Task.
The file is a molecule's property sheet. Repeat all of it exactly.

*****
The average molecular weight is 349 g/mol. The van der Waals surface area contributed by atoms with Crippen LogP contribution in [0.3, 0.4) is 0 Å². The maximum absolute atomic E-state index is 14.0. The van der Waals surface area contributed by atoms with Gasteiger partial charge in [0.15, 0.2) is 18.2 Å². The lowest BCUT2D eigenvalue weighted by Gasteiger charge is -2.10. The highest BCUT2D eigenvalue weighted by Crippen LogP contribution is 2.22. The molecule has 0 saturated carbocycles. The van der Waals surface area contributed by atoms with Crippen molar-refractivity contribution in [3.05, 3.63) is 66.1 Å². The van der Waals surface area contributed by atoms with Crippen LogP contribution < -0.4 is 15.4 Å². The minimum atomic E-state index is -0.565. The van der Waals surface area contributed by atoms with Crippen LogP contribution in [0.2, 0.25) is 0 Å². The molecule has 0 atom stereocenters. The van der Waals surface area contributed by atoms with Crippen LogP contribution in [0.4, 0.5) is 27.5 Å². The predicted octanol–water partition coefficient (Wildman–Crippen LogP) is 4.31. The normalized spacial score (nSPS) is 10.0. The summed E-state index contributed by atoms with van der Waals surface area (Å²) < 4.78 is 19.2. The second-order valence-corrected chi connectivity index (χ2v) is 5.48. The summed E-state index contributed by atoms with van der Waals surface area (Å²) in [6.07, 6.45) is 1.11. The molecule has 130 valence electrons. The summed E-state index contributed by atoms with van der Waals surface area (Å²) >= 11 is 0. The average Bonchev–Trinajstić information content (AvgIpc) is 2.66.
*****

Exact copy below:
The average molecular weight is 349 g/mol. The van der Waals surface area contributed by atoms with Crippen LogP contribution in [0.3, 0.4) is 0 Å². The maximum absolute atomic E-state index is 14.0. The van der Waals surface area contributed by atoms with Gasteiger partial charge in [0.15, 0.2) is 18.2 Å². The lowest BCUT2D eigenvalue weighted by Gasteiger charge is -2.10. The highest BCUT2D eigenvalue weighted by Crippen LogP contribution is 2.22. The molecule has 0 saturated carbocycles. The van der Waals surface area contributed by atoms with Crippen molar-refractivity contribution in [3.05, 3.63) is 66.1 Å². The van der Waals surface area contributed by atoms with Crippen LogP contribution < -0.4 is 15.4 Å². The minimum atomic E-state index is -0.565. The van der Waals surface area contributed by atoms with Crippen LogP contribution in [0.2, 0.25) is 0 Å². The molecule has 0 atom stereocenters. The van der Waals surface area contributed by atoms with Crippen LogP contribution in [0.4, 0.5) is 27.5 Å². The predicted octanol–water partition coefficient (Wildman–Crippen LogP) is 4.31. The normalized spacial score (nSPS) is 10.0. The summed E-state index contributed by atoms with van der Waals surface area (Å²) < 4.78 is 19.2. The second-order valence-corrected chi connectivity index (χ2v) is 5.48. The summed E-state index contributed by atoms with van der Waals surface area (Å²) in [6.07, 6.45) is 1.11. The molecule has 130 valence electrons. The summed E-state index contributed by atoms with van der Waals surface area (Å²) >= 11 is 0. The average Bonchev–Trinajstić information content (AvgIpc) is 2.66.